Alger investigated shaft and bearing currents in the 1920's. Exciting the induction motor with sine waves provided a reference condition. Measurements of the stator neutral to ground and rotor to ground voltages and rotor current were made while operating the induction machine at no-load and 60 Hz. The results of those tests are shown in Figure below. EDM currents were not detected. The 60 volt stator neutral voltage induced a 1 volt rotor voltage, a 60 to 1 reduction. This rotor shaft voltage level is at the upper end of the standards.
Figure below shows the physical construction of the test motor.
Both the drive and non drive ends of the rotor were outfitted with an insulated bearing support sleeve, which isolated the rotor bearings from the motor frame. This provided a measurement of the rotor open circuit voltage, and when shorted by the grounding strap, simulates an actual bearing mounting. In addition, the grounding strap provides a mechanism for measuring the bearing to ground current. Figure shows a carbon brush for measuring the rotor voltage and investigating solutions to the EDM bearing current problem.
The motor had 48 stator slots and 64 rotor bars.
Figure below depicts the capacitive coupling relevant to the development of the model. The stator to frame capacitance (Csf) is a distributed element representing the capacitive coupling to frame along the length of the stator conductors. For most investigations, magnetic coupling of the stator and rotor is sufficient. But with the high dv/dt present with modern power devices, capacitive coupling considerations cannot be ignored.
Therefore, the stator to rotor capacitance (Csr) and the rotor to frame capacitance (Crf) are included.
The bearings, lubricating film, and insulating sleeve present a combination of capacitances, resistances, and a nonlinear impedance, Figure below.
First there exists an inner and outer race resistance. Then, depending on the physical construction, the bearing consists of n balls in parallel; each ball having an effective resistance (Rball,i). In addition, each ball is immersed in the lubricating film; thus, each ball develops two capacitances (Cball,i) linking the ball to the inner and outer races. The ball portion of the bearing model, therefore, consists of n parallel combinations of (Cball,i) and (Rball,i).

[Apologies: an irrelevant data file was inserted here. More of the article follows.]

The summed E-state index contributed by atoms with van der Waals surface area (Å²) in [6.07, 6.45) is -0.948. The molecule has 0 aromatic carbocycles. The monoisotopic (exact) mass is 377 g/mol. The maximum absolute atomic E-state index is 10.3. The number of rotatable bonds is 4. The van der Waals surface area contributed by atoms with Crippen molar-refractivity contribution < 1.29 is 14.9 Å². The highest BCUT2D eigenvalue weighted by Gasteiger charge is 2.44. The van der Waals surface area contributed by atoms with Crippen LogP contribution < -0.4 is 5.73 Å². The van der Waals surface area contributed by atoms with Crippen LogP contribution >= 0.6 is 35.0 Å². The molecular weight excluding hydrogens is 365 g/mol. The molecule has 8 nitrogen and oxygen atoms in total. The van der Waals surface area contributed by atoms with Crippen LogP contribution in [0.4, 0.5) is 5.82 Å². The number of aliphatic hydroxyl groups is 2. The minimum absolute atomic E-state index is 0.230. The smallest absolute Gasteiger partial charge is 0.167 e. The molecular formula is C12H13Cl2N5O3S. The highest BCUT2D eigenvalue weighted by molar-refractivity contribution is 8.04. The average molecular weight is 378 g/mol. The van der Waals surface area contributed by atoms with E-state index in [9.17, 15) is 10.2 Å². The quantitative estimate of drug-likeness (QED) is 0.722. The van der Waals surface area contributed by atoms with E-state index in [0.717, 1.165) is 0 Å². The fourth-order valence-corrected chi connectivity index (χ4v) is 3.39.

Between balls, the inner and outer races are separated by the lubricant, which forms a dielectric barrier. Therefore, a capacitance (Cgap,i) is formed between each pair of balls, resulting in n parallel capacitors. The nonlinear impedance (Zl,i) accounts for the mechanical and electrical abnormalities and randomness of the bearing. Combining the individual components results in a reduced order bearing model, which is compatible with the motor drive models employed in simulations and analyses. The reduced order model consists of a resistance (Rb) in series with the parallel combination of an effective capacitance (Cb) and a nonlinear impedance (Zl). Finally, the insulating sleeve adds a series capacitance (Csleeve) that is shorted when the grounding strap is employed.
For exampel combining the bearing model with a simple inverter/motor model yields the model of Figure below. Here, the inverter is modeled as three line to neutral voltages with a neutral to ground zero sequence source. This model allows the inverter's voltages to be examined as positive, negative, and zero sequence sets. The motor is represented as two sets of three phase windings; one each for the stator and rotor windings.
The capacitive coupling from stator to frame is lumped at the neutral of the stator winding and the capacitive coupling between the stator and rotor connects the stator and rotor zero sequence networks. Finally, the rotor to frame capacitance and bearing provide the paths to ground from the rotor shaft, here represented by the neutral of the rotor.
Effect of PWM Inverters on AC Motor Bearing Currents and Shaft Voltages
Jay Erdman, Russel J. Kerkman, Dave Schlegel, and Gary Skibinski